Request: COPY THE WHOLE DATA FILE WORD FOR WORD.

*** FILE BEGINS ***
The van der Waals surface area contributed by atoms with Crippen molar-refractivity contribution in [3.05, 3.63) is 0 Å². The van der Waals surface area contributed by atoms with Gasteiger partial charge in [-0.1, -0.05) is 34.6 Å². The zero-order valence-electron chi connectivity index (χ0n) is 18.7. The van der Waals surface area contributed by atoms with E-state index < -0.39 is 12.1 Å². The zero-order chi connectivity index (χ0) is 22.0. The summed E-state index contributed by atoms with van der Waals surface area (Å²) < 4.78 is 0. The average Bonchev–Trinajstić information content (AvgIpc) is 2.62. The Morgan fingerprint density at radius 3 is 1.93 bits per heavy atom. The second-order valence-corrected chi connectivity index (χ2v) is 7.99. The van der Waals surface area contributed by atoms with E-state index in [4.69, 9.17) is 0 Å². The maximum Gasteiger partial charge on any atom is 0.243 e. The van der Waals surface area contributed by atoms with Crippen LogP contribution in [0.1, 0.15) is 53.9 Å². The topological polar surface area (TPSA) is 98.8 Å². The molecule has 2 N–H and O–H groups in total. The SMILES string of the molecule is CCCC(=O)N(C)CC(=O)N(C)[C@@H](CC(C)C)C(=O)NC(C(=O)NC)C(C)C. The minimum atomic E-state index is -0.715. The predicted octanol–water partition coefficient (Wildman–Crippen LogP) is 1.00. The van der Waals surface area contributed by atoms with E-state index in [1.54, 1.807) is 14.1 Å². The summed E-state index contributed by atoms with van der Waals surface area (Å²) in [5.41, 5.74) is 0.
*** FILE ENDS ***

The van der Waals surface area contributed by atoms with Crippen molar-refractivity contribution in [3.05, 3.63) is 0 Å². The van der Waals surface area contributed by atoms with Gasteiger partial charge in [-0.1, -0.05) is 34.6 Å². The zero-order valence-electron chi connectivity index (χ0n) is 18.7. The van der Waals surface area contributed by atoms with E-state index < -0.39 is 12.1 Å². The zero-order chi connectivity index (χ0) is 22.0. The summed E-state index contributed by atoms with van der Waals surface area (Å²) < 4.78 is 0. The average Bonchev–Trinajstić information content (AvgIpc) is 2.62. The Morgan fingerprint density at radius 3 is 1.93 bits per heavy atom. The second-order valence-corrected chi connectivity index (χ2v) is 7.99. The van der Waals surface area contributed by atoms with E-state index in [4.69, 9.17) is 0 Å². The maximum Gasteiger partial charge on any atom is 0.243 e. The van der Waals surface area contributed by atoms with Crippen LogP contribution in [0.1, 0.15) is 53.9 Å². The topological polar surface area (TPSA) is 98.8 Å². The molecule has 2 N–H and O–H groups in total. The SMILES string of the molecule is CCCC(=O)N(C)CC(=O)N(C)[C@@H](CC(C)C)C(=O)NC(C(=O)NC)C(C)C. The minimum atomic E-state index is -0.715. The predicted octanol–water partition coefficient (Wildman–Crippen LogP) is 1.00. The van der Waals surface area contributed by atoms with E-state index in [1.54, 1.807) is 14.1 Å². The summed E-state index contributed by atoms with van der Waals surface area (Å²) in [5.41, 5.74) is 0.